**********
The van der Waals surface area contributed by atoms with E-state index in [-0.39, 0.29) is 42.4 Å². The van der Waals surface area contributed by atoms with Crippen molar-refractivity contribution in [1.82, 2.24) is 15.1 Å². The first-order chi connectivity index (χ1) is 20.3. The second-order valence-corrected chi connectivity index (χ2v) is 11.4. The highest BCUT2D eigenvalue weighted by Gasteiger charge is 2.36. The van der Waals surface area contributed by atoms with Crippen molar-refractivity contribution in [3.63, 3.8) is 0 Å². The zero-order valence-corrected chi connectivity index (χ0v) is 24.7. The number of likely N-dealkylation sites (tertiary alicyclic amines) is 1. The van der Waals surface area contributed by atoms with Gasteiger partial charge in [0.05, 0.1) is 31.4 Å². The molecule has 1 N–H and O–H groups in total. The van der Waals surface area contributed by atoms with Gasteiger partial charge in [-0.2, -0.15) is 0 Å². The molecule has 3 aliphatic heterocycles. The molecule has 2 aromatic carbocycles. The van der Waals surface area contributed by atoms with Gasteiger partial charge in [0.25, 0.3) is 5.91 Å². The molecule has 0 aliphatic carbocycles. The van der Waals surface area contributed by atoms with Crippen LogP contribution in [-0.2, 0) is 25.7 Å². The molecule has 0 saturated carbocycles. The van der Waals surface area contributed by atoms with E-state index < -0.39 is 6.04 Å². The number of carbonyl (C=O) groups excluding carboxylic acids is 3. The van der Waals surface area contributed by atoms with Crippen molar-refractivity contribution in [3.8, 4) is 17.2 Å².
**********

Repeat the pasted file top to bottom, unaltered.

The van der Waals surface area contributed by atoms with E-state index in [-0.39, 0.29) is 42.4 Å². The van der Waals surface area contributed by atoms with Crippen molar-refractivity contribution in [1.82, 2.24) is 15.1 Å². The first-order chi connectivity index (χ1) is 20.3. The second-order valence-corrected chi connectivity index (χ2v) is 11.4. The highest BCUT2D eigenvalue weighted by Gasteiger charge is 2.36. The van der Waals surface area contributed by atoms with Crippen molar-refractivity contribution in [3.63, 3.8) is 0 Å². The zero-order valence-corrected chi connectivity index (χ0v) is 24.7. The number of likely N-dealkylation sites (tertiary alicyclic amines) is 1. The van der Waals surface area contributed by atoms with Gasteiger partial charge in [0.05, 0.1) is 31.4 Å². The molecule has 1 N–H and O–H groups in total. The van der Waals surface area contributed by atoms with Gasteiger partial charge in [-0.2, -0.15) is 0 Å². The molecule has 3 aliphatic heterocycles. The molecule has 2 aromatic carbocycles. The van der Waals surface area contributed by atoms with Gasteiger partial charge in [0.25, 0.3) is 5.91 Å². The molecule has 0 aliphatic carbocycles. The van der Waals surface area contributed by atoms with Crippen LogP contribution in [-0.2, 0) is 25.7 Å². The molecule has 0 saturated carbocycles. The van der Waals surface area contributed by atoms with E-state index < -0.39 is 6.04 Å². The number of carbonyl (C=O) groups excluding carboxylic acids is 3. The van der Waals surface area contributed by atoms with Crippen molar-refractivity contribution in [3.8, 4) is 17.2 Å².